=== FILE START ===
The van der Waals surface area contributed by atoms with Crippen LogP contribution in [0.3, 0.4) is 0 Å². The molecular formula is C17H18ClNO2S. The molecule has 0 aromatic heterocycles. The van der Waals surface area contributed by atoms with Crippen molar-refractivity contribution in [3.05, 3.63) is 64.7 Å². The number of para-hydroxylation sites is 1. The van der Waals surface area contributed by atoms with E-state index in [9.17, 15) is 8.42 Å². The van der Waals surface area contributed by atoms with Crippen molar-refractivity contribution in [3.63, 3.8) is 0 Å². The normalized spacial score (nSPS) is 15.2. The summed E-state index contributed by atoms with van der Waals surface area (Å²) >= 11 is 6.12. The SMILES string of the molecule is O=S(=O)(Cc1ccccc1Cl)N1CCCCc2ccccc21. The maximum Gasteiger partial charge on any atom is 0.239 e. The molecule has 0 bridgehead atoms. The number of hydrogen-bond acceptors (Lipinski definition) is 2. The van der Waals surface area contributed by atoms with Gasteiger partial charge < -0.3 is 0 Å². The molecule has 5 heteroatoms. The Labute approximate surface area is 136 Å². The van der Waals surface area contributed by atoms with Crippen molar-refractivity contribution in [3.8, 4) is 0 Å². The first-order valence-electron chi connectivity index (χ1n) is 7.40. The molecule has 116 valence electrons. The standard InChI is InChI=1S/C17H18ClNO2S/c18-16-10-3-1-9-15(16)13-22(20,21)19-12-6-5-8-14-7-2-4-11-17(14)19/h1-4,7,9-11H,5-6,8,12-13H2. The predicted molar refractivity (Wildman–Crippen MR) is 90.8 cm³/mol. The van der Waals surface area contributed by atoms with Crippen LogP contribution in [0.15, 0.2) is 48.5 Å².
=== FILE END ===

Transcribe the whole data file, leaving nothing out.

The van der Waals surface area contributed by atoms with Crippen LogP contribution in [0.3, 0.4) is 0 Å². The molecular formula is C17H18ClNO2S. The molecule has 0 aromatic heterocycles. The van der Waals surface area contributed by atoms with Crippen molar-refractivity contribution in [3.05, 3.63) is 64.7 Å². The number of para-hydroxylation sites is 1. The van der Waals surface area contributed by atoms with E-state index in [9.17, 15) is 8.42 Å². The van der Waals surface area contributed by atoms with Crippen molar-refractivity contribution in [3.63, 3.8) is 0 Å². The normalized spacial score (nSPS) is 15.2. The summed E-state index contributed by atoms with van der Waals surface area (Å²) >= 11 is 6.12. The SMILES string of the molecule is O=S(=O)(Cc1ccccc1Cl)N1CCCCc2ccccc21. The maximum Gasteiger partial charge on any atom is 0.239 e. The molecule has 0 bridgehead atoms. The number of hydrogen-bond acceptors (Lipinski definition) is 2. The van der Waals surface area contributed by atoms with Gasteiger partial charge < -0.3 is 0 Å². The molecule has 5 heteroatoms. The Labute approximate surface area is 136 Å². The van der Waals surface area contributed by atoms with Crippen molar-refractivity contribution in [3.8, 4) is 0 Å². The first-order valence-electron chi connectivity index (χ1n) is 7.40. The molecule has 116 valence electrons. The standard InChI is InChI=1S/C17H18ClNO2S/c18-16-10-3-1-9-15(16)13-22(20,21)19-12-6-5-8-14-7-2-4-11-17(14)19/h1-4,7,9-11H,5-6,8,12-13H2. The predicted molar refractivity (Wildman–Crippen MR) is 90.8 cm³/mol. The van der Waals surface area contributed by atoms with Crippen LogP contribution in [0.15, 0.2) is 48.5 Å².